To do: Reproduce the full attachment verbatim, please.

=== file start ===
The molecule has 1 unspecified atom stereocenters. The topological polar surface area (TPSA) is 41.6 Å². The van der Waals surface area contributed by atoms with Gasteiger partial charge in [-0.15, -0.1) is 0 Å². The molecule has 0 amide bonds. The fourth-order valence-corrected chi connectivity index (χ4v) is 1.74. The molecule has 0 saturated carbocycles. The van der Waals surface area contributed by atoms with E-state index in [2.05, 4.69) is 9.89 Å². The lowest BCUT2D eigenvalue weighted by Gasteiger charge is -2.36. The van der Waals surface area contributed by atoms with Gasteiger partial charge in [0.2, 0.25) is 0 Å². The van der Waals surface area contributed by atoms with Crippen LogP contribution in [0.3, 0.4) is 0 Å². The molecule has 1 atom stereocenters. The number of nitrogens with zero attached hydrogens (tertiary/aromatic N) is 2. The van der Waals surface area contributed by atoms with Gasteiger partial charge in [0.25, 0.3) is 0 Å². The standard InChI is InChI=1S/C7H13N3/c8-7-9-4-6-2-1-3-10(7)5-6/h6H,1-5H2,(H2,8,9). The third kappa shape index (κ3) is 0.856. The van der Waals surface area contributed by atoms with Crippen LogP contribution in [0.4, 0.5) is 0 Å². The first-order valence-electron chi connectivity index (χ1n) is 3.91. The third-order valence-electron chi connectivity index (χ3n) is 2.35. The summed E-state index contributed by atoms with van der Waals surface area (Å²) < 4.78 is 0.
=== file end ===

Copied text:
The molecule has 1 unspecified atom stereocenters. The topological polar surface area (TPSA) is 41.6 Å². The van der Waals surface area contributed by atoms with Gasteiger partial charge in [-0.15, -0.1) is 0 Å². The molecule has 0 amide bonds. The fourth-order valence-corrected chi connectivity index (χ4v) is 1.74. The molecule has 0 saturated carbocycles. The van der Waals surface area contributed by atoms with E-state index in [2.05, 4.69) is 9.89 Å². The lowest BCUT2D eigenvalue weighted by Gasteiger charge is -2.36. The van der Waals surface area contributed by atoms with Gasteiger partial charge in [0.2, 0.25) is 0 Å². The van der Waals surface area contributed by atoms with Crippen LogP contribution in [0.3, 0.4) is 0 Å². The molecule has 1 atom stereocenters. The number of nitrogens with zero attached hydrogens (tertiary/aromatic N) is 2. The van der Waals surface area contributed by atoms with Gasteiger partial charge in [0.25, 0.3) is 0 Å². The standard InChI is InChI=1S/C7H13N3/c8-7-9-4-6-2-1-3-10(7)5-6/h6H,1-5H2,(H2,8,9). The third kappa shape index (κ3) is 0.856. The van der Waals surface area contributed by atoms with Crippen LogP contribution in [0.4, 0.5) is 0 Å². The first-order valence-electron chi connectivity index (χ1n) is 3.91. The third-order valence-electron chi connectivity index (χ3n) is 2.35. The summed E-state index contributed by atoms with van der Waals surface area (Å²) < 4.78 is 0.